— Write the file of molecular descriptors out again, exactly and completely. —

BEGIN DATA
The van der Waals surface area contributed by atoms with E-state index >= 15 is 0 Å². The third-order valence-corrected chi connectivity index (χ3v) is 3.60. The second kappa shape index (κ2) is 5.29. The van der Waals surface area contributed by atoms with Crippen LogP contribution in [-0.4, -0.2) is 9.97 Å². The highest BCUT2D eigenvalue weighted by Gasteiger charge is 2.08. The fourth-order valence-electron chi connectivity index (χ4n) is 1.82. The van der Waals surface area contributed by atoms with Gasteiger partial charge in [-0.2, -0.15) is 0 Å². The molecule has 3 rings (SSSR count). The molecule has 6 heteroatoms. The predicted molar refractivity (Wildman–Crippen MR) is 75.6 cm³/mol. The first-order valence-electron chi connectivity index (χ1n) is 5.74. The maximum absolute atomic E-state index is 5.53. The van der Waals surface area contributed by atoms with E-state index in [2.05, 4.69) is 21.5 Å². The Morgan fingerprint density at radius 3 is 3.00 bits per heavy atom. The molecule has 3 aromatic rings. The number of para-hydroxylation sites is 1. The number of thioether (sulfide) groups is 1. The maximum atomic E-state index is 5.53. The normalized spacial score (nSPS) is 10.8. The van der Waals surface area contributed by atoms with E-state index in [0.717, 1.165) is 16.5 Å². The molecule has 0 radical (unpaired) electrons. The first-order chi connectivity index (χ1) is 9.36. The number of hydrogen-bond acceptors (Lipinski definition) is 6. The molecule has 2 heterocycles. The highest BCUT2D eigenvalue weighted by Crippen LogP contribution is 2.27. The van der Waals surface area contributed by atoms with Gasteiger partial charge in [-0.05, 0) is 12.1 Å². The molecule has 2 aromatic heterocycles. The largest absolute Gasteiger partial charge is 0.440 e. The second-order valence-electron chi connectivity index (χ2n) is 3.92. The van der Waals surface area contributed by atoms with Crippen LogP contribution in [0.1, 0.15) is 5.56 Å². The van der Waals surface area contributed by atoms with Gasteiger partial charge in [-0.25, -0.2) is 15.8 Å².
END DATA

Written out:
The van der Waals surface area contributed by atoms with E-state index >= 15 is 0 Å². The third-order valence-corrected chi connectivity index (χ3v) is 3.60. The second kappa shape index (κ2) is 5.29. The van der Waals surface area contributed by atoms with Crippen LogP contribution in [-0.4, -0.2) is 9.97 Å². The highest BCUT2D eigenvalue weighted by Gasteiger charge is 2.08. The fourth-order valence-electron chi connectivity index (χ4n) is 1.82. The van der Waals surface area contributed by atoms with Gasteiger partial charge in [-0.2, -0.15) is 0 Å². The molecule has 3 rings (SSSR count). The molecule has 6 heteroatoms. The predicted molar refractivity (Wildman–Crippen MR) is 75.6 cm³/mol. The first-order valence-electron chi connectivity index (χ1n) is 5.74. The maximum absolute atomic E-state index is 5.53. The van der Waals surface area contributed by atoms with E-state index in [2.05, 4.69) is 21.5 Å². The Morgan fingerprint density at radius 3 is 3.00 bits per heavy atom. The molecule has 3 aromatic rings. The number of para-hydroxylation sites is 1. The number of thioether (sulfide) groups is 1. The maximum atomic E-state index is 5.53. The normalized spacial score (nSPS) is 10.8. The van der Waals surface area contributed by atoms with E-state index in [0.717, 1.165) is 16.5 Å². The molecule has 0 radical (unpaired) electrons. The first-order chi connectivity index (χ1) is 9.36. The number of hydrogen-bond acceptors (Lipinski definition) is 6. The molecule has 2 heterocycles. The highest BCUT2D eigenvalue weighted by Crippen LogP contribution is 2.27. The van der Waals surface area contributed by atoms with Gasteiger partial charge in [-0.05, 0) is 12.1 Å². The molecule has 2 aromatic heterocycles. The largest absolute Gasteiger partial charge is 0.440 e. The second-order valence-electron chi connectivity index (χ2n) is 3.92. The van der Waals surface area contributed by atoms with Crippen LogP contribution in [0.1, 0.15) is 5.56 Å². The van der Waals surface area contributed by atoms with Gasteiger partial charge in [-0.25, -0.2) is 15.8 Å².